[PEM12-P01] Starspot activity and superflares on solar-type stars
We analyze the correlation between starspots and superflares on solar-type stars using the data from the Kepler mission. Our analysis shows that the fraction of the stars showing superflares decreases as the rotation period increases and as the amplitude of photometric variations, which is thought to correlate with the area of starspots, decreases. We found that the fraction of superflare stars among the stars with large starspots also decreases as the rotation period increases. This suggests that some of the slowly-rotating stars with large starspots show a much lower flare activity than the superflare stars with the same spot area and rotation period.
Assuming simple relations between spot area and life time and between spot temperature and photospheric temperature, we compared the size distribution of large starspots with the area of >104 MSH (micro solar hemispheres; 1 MSH=3x1016 cm2) on slowly-rotating solar-type stars with that of sunspot groups. The size distribution of starspots shows the power-law distribution and that of larger sunspots lies on the same power-law line. The size distribution of spots from the Kepler data suggests that the average appearance frequency of the starspots with the area of >3x104 MSH on the solar-type stars with the rotation period similar to that of the Sun is once in a few hundred years.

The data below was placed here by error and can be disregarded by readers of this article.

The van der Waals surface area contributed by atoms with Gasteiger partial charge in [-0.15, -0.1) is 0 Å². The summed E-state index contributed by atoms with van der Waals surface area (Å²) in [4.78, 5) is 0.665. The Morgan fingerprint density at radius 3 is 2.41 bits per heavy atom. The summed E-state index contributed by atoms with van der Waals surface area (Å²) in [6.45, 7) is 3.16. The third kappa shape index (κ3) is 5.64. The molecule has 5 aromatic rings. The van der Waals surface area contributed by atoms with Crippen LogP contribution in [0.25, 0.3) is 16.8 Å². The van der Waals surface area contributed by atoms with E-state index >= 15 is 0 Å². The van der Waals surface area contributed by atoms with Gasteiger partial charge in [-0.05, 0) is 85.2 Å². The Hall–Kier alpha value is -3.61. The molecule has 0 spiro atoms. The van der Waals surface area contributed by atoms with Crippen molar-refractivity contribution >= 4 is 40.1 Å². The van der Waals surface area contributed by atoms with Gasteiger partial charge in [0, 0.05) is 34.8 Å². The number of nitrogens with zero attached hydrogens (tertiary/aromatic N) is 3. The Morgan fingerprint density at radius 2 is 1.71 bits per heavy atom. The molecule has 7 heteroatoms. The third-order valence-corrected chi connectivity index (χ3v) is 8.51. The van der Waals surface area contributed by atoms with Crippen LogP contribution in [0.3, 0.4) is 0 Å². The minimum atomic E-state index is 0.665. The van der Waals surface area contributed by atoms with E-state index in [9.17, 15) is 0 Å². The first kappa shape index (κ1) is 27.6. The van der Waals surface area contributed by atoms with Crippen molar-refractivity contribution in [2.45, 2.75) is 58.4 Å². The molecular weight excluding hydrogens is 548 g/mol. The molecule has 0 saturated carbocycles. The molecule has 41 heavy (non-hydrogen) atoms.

We also found that the frequency-energy distributions for flares originating from spots with different sizes are the same for solar-type stars with superflares and the Sun. These results suggest that the magnetic activity on solar-type stars with superflares and that on the Sun is caused by the same physical processes.